As marijuana is increasingly being legalized across the United States and employers are scrambling to fill related jobs, enterprises across the nation are erasing the marijuana drug test from their background checks.
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"It has come out of nowhere," said Michael Clarkson, head of the drug testing department at international law firm Ogletree Deakins. "I have heard from lots of clients things like 'I can't staff the third shift and test for marijuana.'"
The practise is likely to spread as more states legalize cannabis for recreational or medical use, or both. Missouri is slated to become the 30th state to legalize medical marijuana, while Michigan could become the 10th state to legalize the recreational use of cannabis.
Courts are also beginning to rule in employees' favor when it comes to testing positive for cannabis. In the past year, medical smokers have won lawsuits in Massachusetts, Connecticut and Rhode Island against companies that either rescinded job offers or fired employees for testing positive for pot.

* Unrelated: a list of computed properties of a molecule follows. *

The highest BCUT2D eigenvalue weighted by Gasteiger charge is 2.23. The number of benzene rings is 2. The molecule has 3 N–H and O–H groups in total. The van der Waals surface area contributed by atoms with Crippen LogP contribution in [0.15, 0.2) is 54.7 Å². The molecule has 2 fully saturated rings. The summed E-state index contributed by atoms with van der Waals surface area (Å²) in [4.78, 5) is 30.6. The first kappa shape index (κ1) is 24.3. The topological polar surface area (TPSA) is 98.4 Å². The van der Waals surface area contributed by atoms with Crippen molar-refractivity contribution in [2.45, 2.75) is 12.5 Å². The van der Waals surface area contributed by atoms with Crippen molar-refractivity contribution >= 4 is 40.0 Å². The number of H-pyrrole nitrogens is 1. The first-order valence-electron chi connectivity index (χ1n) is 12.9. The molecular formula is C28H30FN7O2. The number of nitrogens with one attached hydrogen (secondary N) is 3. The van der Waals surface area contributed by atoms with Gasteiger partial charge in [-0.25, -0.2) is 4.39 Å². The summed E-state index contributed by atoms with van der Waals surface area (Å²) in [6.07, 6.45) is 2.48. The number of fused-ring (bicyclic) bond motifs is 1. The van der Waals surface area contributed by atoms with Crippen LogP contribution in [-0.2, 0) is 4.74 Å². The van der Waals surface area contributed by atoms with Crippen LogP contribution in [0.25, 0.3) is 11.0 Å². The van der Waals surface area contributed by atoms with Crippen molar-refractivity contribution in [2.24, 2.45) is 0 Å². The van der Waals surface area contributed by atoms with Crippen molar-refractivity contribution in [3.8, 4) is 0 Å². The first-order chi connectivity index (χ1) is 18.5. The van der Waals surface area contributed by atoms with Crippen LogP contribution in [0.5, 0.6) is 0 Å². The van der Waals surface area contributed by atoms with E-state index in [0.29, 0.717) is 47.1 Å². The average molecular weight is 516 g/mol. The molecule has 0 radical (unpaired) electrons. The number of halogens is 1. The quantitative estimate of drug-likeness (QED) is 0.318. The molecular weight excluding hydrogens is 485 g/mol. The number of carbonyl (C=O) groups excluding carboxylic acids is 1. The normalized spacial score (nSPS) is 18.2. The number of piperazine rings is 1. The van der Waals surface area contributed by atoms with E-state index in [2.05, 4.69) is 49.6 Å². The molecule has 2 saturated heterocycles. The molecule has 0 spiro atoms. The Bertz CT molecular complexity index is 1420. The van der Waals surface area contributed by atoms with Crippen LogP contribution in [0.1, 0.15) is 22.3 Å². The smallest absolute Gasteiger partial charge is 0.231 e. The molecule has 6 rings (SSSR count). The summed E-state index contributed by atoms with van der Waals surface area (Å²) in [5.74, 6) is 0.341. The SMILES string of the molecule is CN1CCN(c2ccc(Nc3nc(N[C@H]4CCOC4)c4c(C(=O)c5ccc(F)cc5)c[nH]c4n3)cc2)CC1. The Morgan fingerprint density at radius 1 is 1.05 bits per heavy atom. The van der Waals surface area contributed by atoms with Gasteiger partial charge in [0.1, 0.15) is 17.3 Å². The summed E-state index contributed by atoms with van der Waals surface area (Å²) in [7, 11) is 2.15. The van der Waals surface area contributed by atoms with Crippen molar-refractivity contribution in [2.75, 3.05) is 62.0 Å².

Testing employees for marijuana use has been standard since 1988, when the Drug-Free Workplace Act was enacted. The act came as a cocaine boom hit the United States, prompting government contractors to pursue the policy. Private businesses soon followed suit.
Even the conservative Trump administration seems to be loosening its stance on marijuana testing. Labor Secretary Alexander Acosta said to a congressional hearing last month that employers should take a "step back" on drug testing.
"We have all these Americans that are looking to work," Acosta said. "Are we aligning our ... drug testing policies with what's right for the workforce?"
Though there’s no government statistic, the Society of Human Resources Management has found that 57 percent of businesses still test for the substance, which remains illegal at the federal level.
The ones that don't are still "pretty hush-hush about it," says Curtis Graves, a lawyer at the Employers Council.
AutoNation, with dealerships in 17 states, is one of the few companies to go public regarding their new non-testing policy. Spokesman Marc Cannon said the move was made in response to evolving public attitudes, laws and the fear of losing potential employees.
"The labor market has tightened up," Cannon said, especially among those without a high-school diploma. The unemployment rate has dropped a percentage point since 2017 to 5.5 percent among this group.
He also said other businesses owners have told him: "We're doing the same thing; we just didn't want to share it publicly."